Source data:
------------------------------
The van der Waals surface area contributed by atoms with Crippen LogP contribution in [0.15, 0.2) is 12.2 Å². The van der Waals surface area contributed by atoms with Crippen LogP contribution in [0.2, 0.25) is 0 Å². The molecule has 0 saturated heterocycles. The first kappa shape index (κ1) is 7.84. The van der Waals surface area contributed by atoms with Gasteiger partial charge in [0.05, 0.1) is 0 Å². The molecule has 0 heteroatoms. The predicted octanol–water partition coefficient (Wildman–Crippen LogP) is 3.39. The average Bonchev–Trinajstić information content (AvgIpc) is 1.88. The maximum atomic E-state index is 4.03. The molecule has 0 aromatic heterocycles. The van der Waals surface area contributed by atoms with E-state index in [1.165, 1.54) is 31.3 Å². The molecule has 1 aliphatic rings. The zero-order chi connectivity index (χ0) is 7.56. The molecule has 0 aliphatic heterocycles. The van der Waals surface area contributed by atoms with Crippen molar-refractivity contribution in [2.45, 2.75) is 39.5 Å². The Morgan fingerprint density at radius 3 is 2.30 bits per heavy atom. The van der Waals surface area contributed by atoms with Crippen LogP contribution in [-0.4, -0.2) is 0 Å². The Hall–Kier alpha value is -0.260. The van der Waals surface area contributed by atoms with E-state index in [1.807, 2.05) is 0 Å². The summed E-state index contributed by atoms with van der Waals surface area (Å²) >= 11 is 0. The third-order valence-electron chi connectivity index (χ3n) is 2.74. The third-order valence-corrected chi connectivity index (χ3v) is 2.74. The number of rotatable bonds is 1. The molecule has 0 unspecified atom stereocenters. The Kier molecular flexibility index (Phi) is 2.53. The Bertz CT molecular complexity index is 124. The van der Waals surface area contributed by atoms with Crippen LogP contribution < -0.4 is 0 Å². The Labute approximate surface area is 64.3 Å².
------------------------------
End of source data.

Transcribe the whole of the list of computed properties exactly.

The van der Waals surface area contributed by atoms with Crippen LogP contribution in [0.15, 0.2) is 12.2 Å². The van der Waals surface area contributed by atoms with Crippen LogP contribution in [0.2, 0.25) is 0 Å². The molecule has 0 saturated heterocycles. The first kappa shape index (κ1) is 7.84. The van der Waals surface area contributed by atoms with Gasteiger partial charge in [0.05, 0.1) is 0 Å². The molecule has 0 heteroatoms. The predicted octanol–water partition coefficient (Wildman–Crippen LogP) is 3.39. The average Bonchev–Trinajstić information content (AvgIpc) is 1.88. The maximum atomic E-state index is 4.03. The molecule has 0 aromatic heterocycles. The van der Waals surface area contributed by atoms with E-state index in [1.165, 1.54) is 31.3 Å². The molecule has 1 aliphatic rings. The zero-order chi connectivity index (χ0) is 7.56. The molecule has 0 aliphatic heterocycles. The van der Waals surface area contributed by atoms with Crippen molar-refractivity contribution in [2.45, 2.75) is 39.5 Å². The Morgan fingerprint density at radius 3 is 2.30 bits per heavy atom. The van der Waals surface area contributed by atoms with Crippen LogP contribution in [-0.4, -0.2) is 0 Å². The Hall–Kier alpha value is -0.260. The van der Waals surface area contributed by atoms with E-state index in [1.807, 2.05) is 0 Å². The summed E-state index contributed by atoms with van der Waals surface area (Å²) >= 11 is 0. The third-order valence-electron chi connectivity index (χ3n) is 2.74. The third-order valence-corrected chi connectivity index (χ3v) is 2.74. The number of rotatable bonds is 1. The molecule has 0 unspecified atom stereocenters. The Kier molecular flexibility index (Phi) is 2.53. The Bertz CT molecular complexity index is 124. The van der Waals surface area contributed by atoms with Crippen LogP contribution < -0.4 is 0 Å². The Labute approximate surface area is 64.3 Å².